Most of the M2M and IoT activities are taking place unnoticed. For example, all new electronic devices are now IoT devices. Tens of millions of smart meters have already been deployed by the electricity industry, with literally hundreds of millions of them in the pipeline. Healthcare is another key industry. All new hospitals now operate large-scale M2M operations, tracking their equipment with real-time information. Most local governments have invested massively in mapping their assets and this is now being followed up by adding connectivity to these assets – whether it be streetlamps, drainage, sewerage or trees, all are in the process of becoming part of a smart city.

The other critical element for the future of utilities infrastructure is to use the networks with all of the M2M devices connected to it in such a way that it collects the data from these devices, processes that data, and then delivers executable real-time analyses to the users of the M2M services. This development is also known as big data.

Despite the potential advantages of big data, there are still major concerns surrounding privacy. The big data that is floating around somewhere in clouds is becoming increasingly critical to business operations, but very few companies have a good understanding of where their data is at any given time. As well as this, the enormous amount of data that is now collected is placing a real strain on the tools that are used to analyse that data.

Furthermore, there is no doubt that we are in the midst of an energy revolution. Not only is the nature of energy changing from fossil-generated to renewable energy, a complete change is taking place in the distribution structure, with less focus on centralisation and more on distributed energy. Concerns about issues such as energy security, environmental sustainability, and economic competitiveness are triggering a shift in energy policy, technology and consumer focus. This, in turn, is making it necessary to move on from the traditional energy business models.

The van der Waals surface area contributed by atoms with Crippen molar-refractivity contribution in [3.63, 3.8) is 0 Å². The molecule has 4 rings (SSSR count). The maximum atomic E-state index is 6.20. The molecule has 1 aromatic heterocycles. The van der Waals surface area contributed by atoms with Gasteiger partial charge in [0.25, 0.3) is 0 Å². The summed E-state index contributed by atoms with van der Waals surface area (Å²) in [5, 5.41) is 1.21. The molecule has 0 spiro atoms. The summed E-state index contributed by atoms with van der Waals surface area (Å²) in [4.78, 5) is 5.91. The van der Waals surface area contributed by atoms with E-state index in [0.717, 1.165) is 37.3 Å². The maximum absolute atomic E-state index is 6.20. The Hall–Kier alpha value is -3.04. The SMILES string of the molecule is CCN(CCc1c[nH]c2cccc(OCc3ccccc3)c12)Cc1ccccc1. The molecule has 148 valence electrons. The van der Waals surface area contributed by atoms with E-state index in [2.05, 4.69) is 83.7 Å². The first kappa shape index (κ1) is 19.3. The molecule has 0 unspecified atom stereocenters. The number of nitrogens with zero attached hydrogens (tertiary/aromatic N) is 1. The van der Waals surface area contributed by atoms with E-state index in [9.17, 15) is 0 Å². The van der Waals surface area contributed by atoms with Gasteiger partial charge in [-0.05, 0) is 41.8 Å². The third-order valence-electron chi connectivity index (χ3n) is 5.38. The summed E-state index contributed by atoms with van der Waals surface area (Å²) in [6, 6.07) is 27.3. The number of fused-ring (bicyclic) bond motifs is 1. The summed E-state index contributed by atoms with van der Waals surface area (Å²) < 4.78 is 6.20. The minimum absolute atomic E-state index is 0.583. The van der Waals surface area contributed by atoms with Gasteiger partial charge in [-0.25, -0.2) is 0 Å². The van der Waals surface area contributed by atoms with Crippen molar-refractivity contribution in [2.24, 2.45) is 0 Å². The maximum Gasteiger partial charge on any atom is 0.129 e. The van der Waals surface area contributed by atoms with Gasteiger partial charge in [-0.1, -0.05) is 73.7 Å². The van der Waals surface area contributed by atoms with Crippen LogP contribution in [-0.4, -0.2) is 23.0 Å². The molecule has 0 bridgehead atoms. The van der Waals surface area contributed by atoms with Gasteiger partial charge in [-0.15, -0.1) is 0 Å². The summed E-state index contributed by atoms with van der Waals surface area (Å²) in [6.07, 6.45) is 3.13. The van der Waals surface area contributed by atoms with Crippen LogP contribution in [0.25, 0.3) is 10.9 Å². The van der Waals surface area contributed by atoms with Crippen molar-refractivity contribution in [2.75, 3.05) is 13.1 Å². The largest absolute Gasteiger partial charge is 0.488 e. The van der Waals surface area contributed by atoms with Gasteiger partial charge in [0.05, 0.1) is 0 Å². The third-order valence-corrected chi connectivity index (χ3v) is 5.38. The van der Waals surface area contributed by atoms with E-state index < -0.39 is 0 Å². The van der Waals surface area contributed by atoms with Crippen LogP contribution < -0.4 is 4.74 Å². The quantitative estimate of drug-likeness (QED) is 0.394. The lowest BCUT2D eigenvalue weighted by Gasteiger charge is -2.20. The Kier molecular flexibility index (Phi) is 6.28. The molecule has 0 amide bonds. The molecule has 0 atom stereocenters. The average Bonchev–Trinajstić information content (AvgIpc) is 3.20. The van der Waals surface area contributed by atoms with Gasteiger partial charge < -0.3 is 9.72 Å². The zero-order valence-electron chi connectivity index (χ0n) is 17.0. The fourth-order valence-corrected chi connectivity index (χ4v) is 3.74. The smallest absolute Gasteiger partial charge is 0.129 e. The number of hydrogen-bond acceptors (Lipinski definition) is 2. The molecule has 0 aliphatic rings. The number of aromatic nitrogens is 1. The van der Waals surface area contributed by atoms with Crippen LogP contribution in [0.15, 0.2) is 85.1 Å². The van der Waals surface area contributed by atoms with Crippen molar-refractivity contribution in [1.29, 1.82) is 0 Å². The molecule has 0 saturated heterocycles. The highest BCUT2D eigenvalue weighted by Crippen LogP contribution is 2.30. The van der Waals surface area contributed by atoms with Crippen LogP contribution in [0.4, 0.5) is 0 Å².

By making the electricity grid ‘intelligent’ and adding telecoms to it, the power will eventually shift – away from the electricity companies and to the customers, who will be able to control their energy consumption through smart grids and smart meters with interactive sensors, M2M and IoT devices.

‘Smart’ means communication, and since many countries are addressing the need for broadband networks the smart thing to do would be to roll out fast broadband infrastructure in combination with smart grids and, wherever applicable, other smart infrastructure. In that way, energy efficiency measures can be implemented throughout society and throughout the economy (buildings, transport, cities) with a minimum of extra infrastructure, as a trans-sector approach is based on sharing the infrastructure.

Unfortunately, one of the major obstacles to smart grid uptake continues to be the lack of good government policies. With all the knowledge we now have, it would be criminal if this generation were to allow vested interests to prevent us from developing trans-sector policies and holistic initiatives to address energy and environmental concerns. We need to break down those silos and force cooperation between the sectors wherever possible.

There is also a shift away from the traditional centralised energy systems to more distributed models and in this respect we see real leadership coming from local councils and local communities. The smart city movement could well take over where federal and state policies are failing.

For more information see - Australia - Smart Energy and M2M